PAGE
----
Zwane overstepping powers with mines moratorium | Fin24
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Zwane overstepping powers with mines moratorium

Jul 20 2017 21:30
Liesl Peyper

Cape Town – The Chamber of Mines wants Mineral Resources Minister Mosebenzi Zwane to withdraw the notice of his intention to place an indefinite moratorium on all new applications for prospecting rights and mining rights, the processing of applications of renewal of such rights as well as the transfer of rights between mining companies.

"The chamber is writing to the minister to request his immediate withdrawal of the notice, failing which the chamber will apply for an urgent interdict to suspend and review the notice," it said in a statement on Thursday 

The industry body, representing close to 90% of mining interests in South Africa, has taken legal advice following Zwane's notice published on July 19 in the Government Gazette. It said opinion obtained indicates unlawful action on Zwane's part. 

"The effect of the notice is to pave the way for the minister to issue a further notice to prevent the issuing of new mining and exploration rights which will have an immediate negative impact on investment in the sector," the statement read.

Meanwhile, mining lawyers have come out strongly against Zwane's latest move, which in effect means he intends to freeze all transaction activity in the mining industry, saying the move goes beyond his powers and will not hold up in a court of law.

"I’m not sure how this is in anybody’s interest,” Matthew van der Want from Van der Want Attorneys told Fin24.

"What this announcement means is that all deal activity in the mining industry will effectively be frozen, including transactions where people sell underlying rights."

In the Gazette, Zwane specifically mentions placing a restriction on prospecting rights, mining rights and section 11 applications.

Section 11 of the Mineral and Petroleum Resources Act (MPRDA) specifically pertains to consent for the selling of underlying rights and the transfer of rights between companies.

Van der Want said Zwane "has gone beyond his powers" and that any ensuing court action to put this moratorium aside will in all likelihood be successful.

Jonathan Veeran, mining lawyer at Webber Wentzel, agreed, saying that Section 45 of the MPRDA under which Zwane intends to impose the restriction of mining rights and deals cannot be given such a broad interpretation.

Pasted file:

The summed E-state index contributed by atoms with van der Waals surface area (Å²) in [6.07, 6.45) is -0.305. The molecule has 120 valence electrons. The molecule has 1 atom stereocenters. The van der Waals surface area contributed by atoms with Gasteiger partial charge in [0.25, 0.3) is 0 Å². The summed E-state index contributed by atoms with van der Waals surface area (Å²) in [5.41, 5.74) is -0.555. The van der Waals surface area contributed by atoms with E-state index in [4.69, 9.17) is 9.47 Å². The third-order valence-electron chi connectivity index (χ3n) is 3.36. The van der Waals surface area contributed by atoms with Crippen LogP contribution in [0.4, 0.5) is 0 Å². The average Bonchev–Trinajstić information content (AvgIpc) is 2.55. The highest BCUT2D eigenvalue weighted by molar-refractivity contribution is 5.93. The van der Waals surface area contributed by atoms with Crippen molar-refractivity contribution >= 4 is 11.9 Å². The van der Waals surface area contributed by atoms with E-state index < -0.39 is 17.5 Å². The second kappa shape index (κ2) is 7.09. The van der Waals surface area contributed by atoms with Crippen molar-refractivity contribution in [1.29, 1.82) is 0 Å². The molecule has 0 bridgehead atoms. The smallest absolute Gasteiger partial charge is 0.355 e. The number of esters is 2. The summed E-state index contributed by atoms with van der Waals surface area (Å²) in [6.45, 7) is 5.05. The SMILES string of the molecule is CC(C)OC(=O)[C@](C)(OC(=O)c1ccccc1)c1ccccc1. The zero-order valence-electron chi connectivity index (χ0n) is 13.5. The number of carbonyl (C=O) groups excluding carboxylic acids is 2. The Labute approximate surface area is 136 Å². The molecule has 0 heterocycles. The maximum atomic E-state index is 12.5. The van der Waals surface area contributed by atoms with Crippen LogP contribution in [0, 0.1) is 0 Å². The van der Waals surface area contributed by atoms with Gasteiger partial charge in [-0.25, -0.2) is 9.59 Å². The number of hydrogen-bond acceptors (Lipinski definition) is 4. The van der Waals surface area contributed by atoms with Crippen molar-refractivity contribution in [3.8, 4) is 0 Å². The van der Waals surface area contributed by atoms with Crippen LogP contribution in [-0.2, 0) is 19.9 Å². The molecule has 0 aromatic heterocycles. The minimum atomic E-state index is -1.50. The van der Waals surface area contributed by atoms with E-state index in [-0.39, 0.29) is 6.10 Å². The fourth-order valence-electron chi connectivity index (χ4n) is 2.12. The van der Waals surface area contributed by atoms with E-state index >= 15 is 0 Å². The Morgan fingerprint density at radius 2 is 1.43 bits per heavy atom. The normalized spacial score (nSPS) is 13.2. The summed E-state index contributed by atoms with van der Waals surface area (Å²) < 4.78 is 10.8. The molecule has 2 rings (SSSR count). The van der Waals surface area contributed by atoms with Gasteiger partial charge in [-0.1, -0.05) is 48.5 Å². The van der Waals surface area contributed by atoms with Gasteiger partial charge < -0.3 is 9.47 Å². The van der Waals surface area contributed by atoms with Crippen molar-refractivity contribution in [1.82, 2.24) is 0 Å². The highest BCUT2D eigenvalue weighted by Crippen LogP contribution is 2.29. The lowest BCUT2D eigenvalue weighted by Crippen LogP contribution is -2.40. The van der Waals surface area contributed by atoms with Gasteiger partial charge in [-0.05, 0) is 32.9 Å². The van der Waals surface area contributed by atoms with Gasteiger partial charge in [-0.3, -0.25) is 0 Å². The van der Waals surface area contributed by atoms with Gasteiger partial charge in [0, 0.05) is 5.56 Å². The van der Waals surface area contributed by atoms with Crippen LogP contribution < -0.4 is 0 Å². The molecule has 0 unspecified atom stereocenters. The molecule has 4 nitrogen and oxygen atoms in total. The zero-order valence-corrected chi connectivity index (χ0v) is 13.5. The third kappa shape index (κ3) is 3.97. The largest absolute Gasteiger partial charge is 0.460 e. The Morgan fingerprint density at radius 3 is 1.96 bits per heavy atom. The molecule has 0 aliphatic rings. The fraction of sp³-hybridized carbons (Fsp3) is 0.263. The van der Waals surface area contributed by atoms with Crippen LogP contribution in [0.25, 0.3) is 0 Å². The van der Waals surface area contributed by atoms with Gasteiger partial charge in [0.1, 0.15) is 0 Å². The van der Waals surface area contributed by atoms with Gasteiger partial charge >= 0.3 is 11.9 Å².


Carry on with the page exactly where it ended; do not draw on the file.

"Section 49 specifically states that any moratorium imposed must be in respect of specific land, minerals and time period as 'identified by the Minister'. Thus, it would be an overly broad application of the minister's powers should he apply a moratorium across South Africa for all minerals for an indefinite period."

Veeran also took issue with Zwane’s assertion in the Government Gazette that he is "having regard to the national interest" with his intention to impose such restrictions.

"It is difficult to understand how this radical step on the part of the minister may be justified as being in the ‘national interest’ or ‘promoting’ sustainable development of the nation’s mineral resources," Veeran said.

"We [at Webber Wenzel] can only speculate as to the rationale of the minister, but it is difficult not to see this as an attempt to force the industry to ultimately bow to the minister's whim in respect of [the third] Mining Charter."

On June 15, Zwane dropped a bombshell on the mining sector when he announced the third revision of the Mining Charter with upward revisions to black ownership, employment equity and local procurement targets among other things. 

The Chamber of Mines has since launched an urgent court application to halt the implementation of the charter and Zwane has subsequently agreed to put the new regulations on hold until the chamber's case is heard in September.

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